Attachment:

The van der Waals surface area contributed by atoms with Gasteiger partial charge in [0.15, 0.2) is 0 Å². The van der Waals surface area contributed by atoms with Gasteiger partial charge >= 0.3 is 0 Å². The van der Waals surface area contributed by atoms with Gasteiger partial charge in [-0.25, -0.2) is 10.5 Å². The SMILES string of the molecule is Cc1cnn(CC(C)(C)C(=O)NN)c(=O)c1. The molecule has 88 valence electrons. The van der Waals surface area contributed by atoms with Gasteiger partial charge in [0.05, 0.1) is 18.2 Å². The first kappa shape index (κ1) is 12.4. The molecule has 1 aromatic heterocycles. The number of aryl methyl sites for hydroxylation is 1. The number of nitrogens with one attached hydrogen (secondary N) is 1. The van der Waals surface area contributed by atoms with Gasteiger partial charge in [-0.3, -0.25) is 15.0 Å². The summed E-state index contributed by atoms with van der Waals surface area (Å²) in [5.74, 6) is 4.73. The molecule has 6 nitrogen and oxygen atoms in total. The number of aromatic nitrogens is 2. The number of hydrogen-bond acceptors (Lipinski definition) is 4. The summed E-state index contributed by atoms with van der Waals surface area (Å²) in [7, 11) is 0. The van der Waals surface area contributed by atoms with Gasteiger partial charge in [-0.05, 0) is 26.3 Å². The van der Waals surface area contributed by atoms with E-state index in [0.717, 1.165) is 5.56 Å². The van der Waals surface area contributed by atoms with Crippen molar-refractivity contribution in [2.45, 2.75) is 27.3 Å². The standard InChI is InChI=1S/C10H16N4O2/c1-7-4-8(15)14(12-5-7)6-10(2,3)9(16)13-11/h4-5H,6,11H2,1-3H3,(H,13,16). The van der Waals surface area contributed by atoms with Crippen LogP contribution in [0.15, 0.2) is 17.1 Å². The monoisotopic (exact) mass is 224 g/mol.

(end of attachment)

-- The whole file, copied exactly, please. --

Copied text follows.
The van der Waals surface area contributed by atoms with Gasteiger partial charge in [0.15, 0.2) is 0 Å². The van der Waals surface area contributed by atoms with Gasteiger partial charge >= 0.3 is 0 Å². The van der Waals surface area contributed by atoms with Gasteiger partial charge in [-0.25, -0.2) is 10.5 Å². The SMILES string of the molecule is Cc1cnn(CC(C)(C)C(=O)NN)c(=O)c1. The molecule has 88 valence electrons. The van der Waals surface area contributed by atoms with Gasteiger partial charge in [0.05, 0.1) is 18.2 Å². The first kappa shape index (κ1) is 12.4. The molecule has 1 aromatic heterocycles. The number of aryl methyl sites for hydroxylation is 1. The number of nitrogens with one attached hydrogen (secondary N) is 1. The van der Waals surface area contributed by atoms with Gasteiger partial charge in [-0.3, -0.25) is 15.0 Å². The summed E-state index contributed by atoms with van der Waals surface area (Å²) in [5.74, 6) is 4.73. The molecule has 6 nitrogen and oxygen atoms in total. The number of aromatic nitrogens is 2. The number of hydrogen-bond acceptors (Lipinski definition) is 4. The summed E-state index contributed by atoms with van der Waals surface area (Å²) in [7, 11) is 0. The van der Waals surface area contributed by atoms with Gasteiger partial charge in [-0.05, 0) is 26.3 Å². The van der Waals surface area contributed by atoms with E-state index in [0.717, 1.165) is 5.56 Å². The van der Waals surface area contributed by atoms with Crippen molar-refractivity contribution in [2.45, 2.75) is 27.3 Å². The standard InChI is InChI=1S/C10H16N4O2/c1-7-4-8(15)14(12-5-7)6-10(2,3)9(16)13-11/h4-5H,6,11H2,1-3H3,(H,13,16). The van der Waals surface area contributed by atoms with Crippen LogP contribution in [0.15, 0.2) is 17.1 Å². The monoisotopic (exact) mass is 224 g/mol.